8
$\begingroup$

I have been using SIESTA code to perform some practicals in my college and I have run energy cut-off tests before calculating properties of semi-conductors or insulator. As far as I am concerned, SIESTA is a code using atomic-like basis sets, instead of plane-wave based ones. In the case of the plane-wave representation, the energy cut-off is the kinetic energy of the plane wave with highest plane-wave vector. The longer this cut-off is, the more waves will be used to represent the orbitals, the more accurate the description of the system will be...

However, what is really the meaning or the physics behind this test for atomic-like basis sets?

$\endgroup$
8
$\begingroup$

There is no energy cut off test for calculations that employ atomic basis sets, in general: the calculation is well-defined with just the atomic basis set.

For comparison, the Gaussian-basis PySCF program implements four ways to compute the Coulomb interactions in crystalline systems:

  1. Gaussian-basis density fitting
  2. mixed Gaussian-plane wave density fitting
  3. plane-wave density fitting
  4. exact Gaussian integrals through a range separated approach (https://arxiv.org/abs/2012.07929)

As to your question, SIESTA employs pseudopotentials, and option 3 is what they use. If you look at the newest paper on the code, J. Chem. Phys. 152, 204108 (2020)

The auxiliary real-space grid is an essential ingredient of the method as it allows the efficient representation of charge densities and potentials as well as the computation of the matrix elements of the Hamiltonian that cannot be handled as two-center integrals. This grid can be seen as the reciprocal space of a set of plane waves, and its fineness is most conveniently parameterized by an energy cutoff (the “density” cutoff of plane-wave methods). There are limits to the softness of the functions that can be described with such a grid, so core electrons are not considered (although semi-core electrons usually are), and their effect is incorporated into pseudopotentials. The real-space grid is also used to solve the Poisson equation involved in the computation of the electrostatic potential from the charge density through the use of a fast-Fourier-transform method. This means that SIESTA uses periodic boundary conditions (PBC). Non-periodic systems, such as molecules, tubes, or slabs, are treated using appropriate supercells.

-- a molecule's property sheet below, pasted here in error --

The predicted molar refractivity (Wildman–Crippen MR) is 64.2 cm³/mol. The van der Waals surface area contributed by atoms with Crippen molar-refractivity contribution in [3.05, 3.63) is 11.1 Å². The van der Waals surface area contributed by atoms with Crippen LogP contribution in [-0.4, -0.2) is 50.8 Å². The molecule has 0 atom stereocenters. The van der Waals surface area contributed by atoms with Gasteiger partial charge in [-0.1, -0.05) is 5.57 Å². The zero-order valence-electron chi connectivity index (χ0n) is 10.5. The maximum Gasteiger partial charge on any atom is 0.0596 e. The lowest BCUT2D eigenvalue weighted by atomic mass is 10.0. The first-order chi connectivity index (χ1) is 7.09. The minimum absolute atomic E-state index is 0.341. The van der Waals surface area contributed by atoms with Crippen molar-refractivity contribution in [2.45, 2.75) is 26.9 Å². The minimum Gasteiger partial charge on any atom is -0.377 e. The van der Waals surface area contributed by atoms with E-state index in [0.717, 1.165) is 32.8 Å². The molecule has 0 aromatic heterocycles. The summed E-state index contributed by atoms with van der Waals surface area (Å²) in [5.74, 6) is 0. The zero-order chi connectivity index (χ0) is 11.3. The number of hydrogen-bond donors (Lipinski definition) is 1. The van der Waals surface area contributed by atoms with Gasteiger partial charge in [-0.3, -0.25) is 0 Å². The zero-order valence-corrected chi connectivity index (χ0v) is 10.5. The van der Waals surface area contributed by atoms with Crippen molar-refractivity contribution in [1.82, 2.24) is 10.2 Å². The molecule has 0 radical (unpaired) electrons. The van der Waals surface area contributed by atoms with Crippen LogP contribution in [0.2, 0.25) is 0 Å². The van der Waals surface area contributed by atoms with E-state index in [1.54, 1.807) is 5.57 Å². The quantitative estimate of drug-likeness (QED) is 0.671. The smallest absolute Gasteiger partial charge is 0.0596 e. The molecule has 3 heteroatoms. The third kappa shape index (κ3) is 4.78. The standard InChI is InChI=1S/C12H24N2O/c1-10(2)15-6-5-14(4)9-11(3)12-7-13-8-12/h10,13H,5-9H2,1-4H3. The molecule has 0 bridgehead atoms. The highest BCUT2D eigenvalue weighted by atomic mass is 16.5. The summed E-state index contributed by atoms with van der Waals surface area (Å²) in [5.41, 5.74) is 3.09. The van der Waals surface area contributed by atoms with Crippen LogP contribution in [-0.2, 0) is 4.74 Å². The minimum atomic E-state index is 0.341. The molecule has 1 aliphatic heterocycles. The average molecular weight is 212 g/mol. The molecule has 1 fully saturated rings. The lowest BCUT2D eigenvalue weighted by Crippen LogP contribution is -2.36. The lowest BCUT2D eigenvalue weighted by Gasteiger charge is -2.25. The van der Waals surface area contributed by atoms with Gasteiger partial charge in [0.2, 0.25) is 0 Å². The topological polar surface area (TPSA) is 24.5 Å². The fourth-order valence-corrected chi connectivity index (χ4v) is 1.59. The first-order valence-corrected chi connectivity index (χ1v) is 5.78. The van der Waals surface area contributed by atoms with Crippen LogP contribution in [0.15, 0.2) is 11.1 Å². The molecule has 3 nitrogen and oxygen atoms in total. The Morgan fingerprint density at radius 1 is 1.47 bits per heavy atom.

This means that the plane-wave cutoff in SIESTA affects the evaluation of the Coulomb interaction. The higher the cutoff, the better SIESTA is able to describe the interaction of the atomic basis functions. With $E_\text{cut} \to \infty$ you recover the exact solution in the used atomic basis set.

$\endgroup$

Your Answer

By clicking “Post Your Answer”, you agree to our terms of service, privacy policy and cookie policy

Not the answer you're looking for? Browse other questions tagged or ask your own question.